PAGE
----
Major Alonzo Gray was in command of the American forces during the battle and immediately after it he was authorized to command a punitive expedition to pursue the raiders. Major Gray crossed the border into Tamaulipas, on June 16, but he was unsuccessful in finding the Mexicans' trail. Meanwhile, about thirty raiders fired on some men of the 26th Infantry near San Benito, Texas. General James Parker responded by sending Colonel Robert Bullard and 400 soldiers into Mexico on the same day. Bullard's men engaged the raiders in a "stiff skirmish" near the border but it ended "apparently without casualties." The Americans could not pursue any further because General Ricaut, under orders from Carranza, assembled 1,000 soldiers in Matamoros and threatened to attack them unless they returned to the United States. Ricault also vowed to catch the raiders himself, armed the civilian population of Matamoros and "ripped up" the railroad tracks leading across the Rio Grande. Ricaut's men would eventually capture forty of the raiders and later that day, after the bloodless skirmish, they attacked Major Edward Anderson, 3rd Cavalry, and his squadron of men as they were heading back to Texas. During the firefight that followed, two of the Mexicans were killed without loss on the Americans' side.
Both the San Ignacio and San Benito raids, along with General Pershing expedition in Chihuahua, created a situation in the United States and Mexico that seemed to be a "repetition of that process that brought Europe into war in 1914." Just two days after the raids, on June 18, President Woodrow Wilson announced that he was sending the remaining National Guard regiments to the border, not including the Arizona, New Mexico and Texas regiments which had already been in position since May. Within two weeks, American reinforcements began to arrive and by the end of the year over 150,000 militiamen were in position. Wilson also sent sixteen additional warships to patrol the Gulf of Mexico and Mexico's Pacific coast. Carranza followed suit by concentrating his forces along the border and issuing a "general call to the civilians of Mexico to arm themselves" in preparation for an American invasion. According to the New outlook, Volume 113; "there were spectacles in the cities of the United States not since 1898" during the Spanish–American War. In addition, thousands of Americans living in Mexico began fleeing north, or to the safety of the United States Navy. War would never come though, other than a raid near Fort Hancock, Texas on June 31, incursions into American territory ceased by July, which helped resolve some of the tension between the two nations. It wasn't until late 1917 that a new series of attacks would begin. But, like the engagement near Fort Hancock, they all occurred in West Texas, far away from where the Seditionists were active.
Another factor that prevented an escalation of the conflict was that neither Wilson or Carranza wanted war. Wilson was focused on events in Europe and Carranza said he was "absolutely certain that the American people do not want war with Mexico ... but there are nevertheless strong American interests and strong Mexican interests determine to procure a conflict between the counties. ... the Mexican government firmly desires to maintain peace with the American Government, but in order to [reach this goal] it is [imperative] that the American Government explain frankly its true intention towards Mexico." Alleging that Wilson was interested in more than just stopping the raids. Wilson responded to Carranza by voicing his concerns, saying; "for three years the Mexican Republic has been torn with Civil strife; the lives of Americans and other aliens have been sacrificed; vast properties developed by American capital and enterprise have been destroyed or rendered nonproductive; bandits [raiders] have been permitted to roam through the territory contiguous to the United States and to seize, without punishment or effective attempt at punishment, the property of Americans."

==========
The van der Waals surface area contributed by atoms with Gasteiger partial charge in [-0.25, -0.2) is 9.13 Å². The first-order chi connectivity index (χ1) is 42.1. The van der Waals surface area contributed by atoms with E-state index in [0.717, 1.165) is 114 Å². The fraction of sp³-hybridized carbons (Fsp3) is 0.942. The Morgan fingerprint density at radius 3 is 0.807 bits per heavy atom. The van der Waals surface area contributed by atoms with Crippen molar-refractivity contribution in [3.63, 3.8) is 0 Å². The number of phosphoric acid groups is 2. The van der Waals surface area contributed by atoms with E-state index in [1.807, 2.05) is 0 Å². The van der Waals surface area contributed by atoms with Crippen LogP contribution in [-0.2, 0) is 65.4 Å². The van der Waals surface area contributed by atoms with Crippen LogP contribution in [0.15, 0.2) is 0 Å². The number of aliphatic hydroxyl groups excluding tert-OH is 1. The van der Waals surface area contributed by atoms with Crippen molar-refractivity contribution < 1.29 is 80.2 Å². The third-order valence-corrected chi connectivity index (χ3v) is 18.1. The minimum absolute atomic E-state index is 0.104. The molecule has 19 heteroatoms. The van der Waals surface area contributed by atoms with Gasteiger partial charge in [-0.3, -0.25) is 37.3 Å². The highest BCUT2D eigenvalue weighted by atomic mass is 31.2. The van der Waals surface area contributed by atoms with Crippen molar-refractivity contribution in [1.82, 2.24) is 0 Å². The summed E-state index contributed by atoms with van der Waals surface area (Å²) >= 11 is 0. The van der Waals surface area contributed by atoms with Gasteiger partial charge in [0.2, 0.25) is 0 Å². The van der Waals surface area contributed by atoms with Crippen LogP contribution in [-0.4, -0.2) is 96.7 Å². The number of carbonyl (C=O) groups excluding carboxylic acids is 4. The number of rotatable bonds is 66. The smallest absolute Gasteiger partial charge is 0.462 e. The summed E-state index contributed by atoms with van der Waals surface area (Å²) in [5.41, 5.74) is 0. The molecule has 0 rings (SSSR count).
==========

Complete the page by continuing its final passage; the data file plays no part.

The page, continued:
- "WARNING SENT TO PERSHING; President and His Cabinet Discuss Most Serious Breach Since Vera Cruz. NOTE TO FIRST CHIEF READY Administration Has No Intention of Withdrawing Troops from Their Present Lines. CROSS RIVER AT SAN IGNACIO Detachment of Soldiers Defies Peril of Attack, but Fails to Find Bandits Trail". The New York Times. June 17, 1916.
- Stout, pg. 82–84
- "DE LA ROSA, LUIS". Texas State Handbook Online. Retrieved 27 November 2014.
- Stout, pg. 67–76
- Beede, pg. 218
- United States War Department, pg. 188
- "SAN YGNACIO, TX". Texas State Handbook Online. Retrieved 27 November 2014.
- "A troubled past: the army and security on the Mexican border, 1915-1917". Military Review. 2008.
- "Mexican Graves Killed by 14 Cavalry Border War Postcard (04/25/2010)". Worthpoint. Retrieved 27 November 2014.
- Smith, pg. 433
- The Independent, Volume 86, pg. 504–505
- Texas Monthly. Retrieved 27 November 2014.
- United States War Department (1916). Annual report of the Secretary of War, Volume 1. United States Government Printing Office.
- Beede, Benjamin R. (1994). The War of 1898, and U.S. Interventions, 1898–1934: an encyclopedia. Taylor & Francis. ISBN 0-8240-5624-8.
- Smith, Alfred E. (1916). New outlook, Volume 113. Outlook Publishing Company, Inc.
- The Independent. Published for the proprietors by S.W. Benedict. 86. 1916. Missing or empty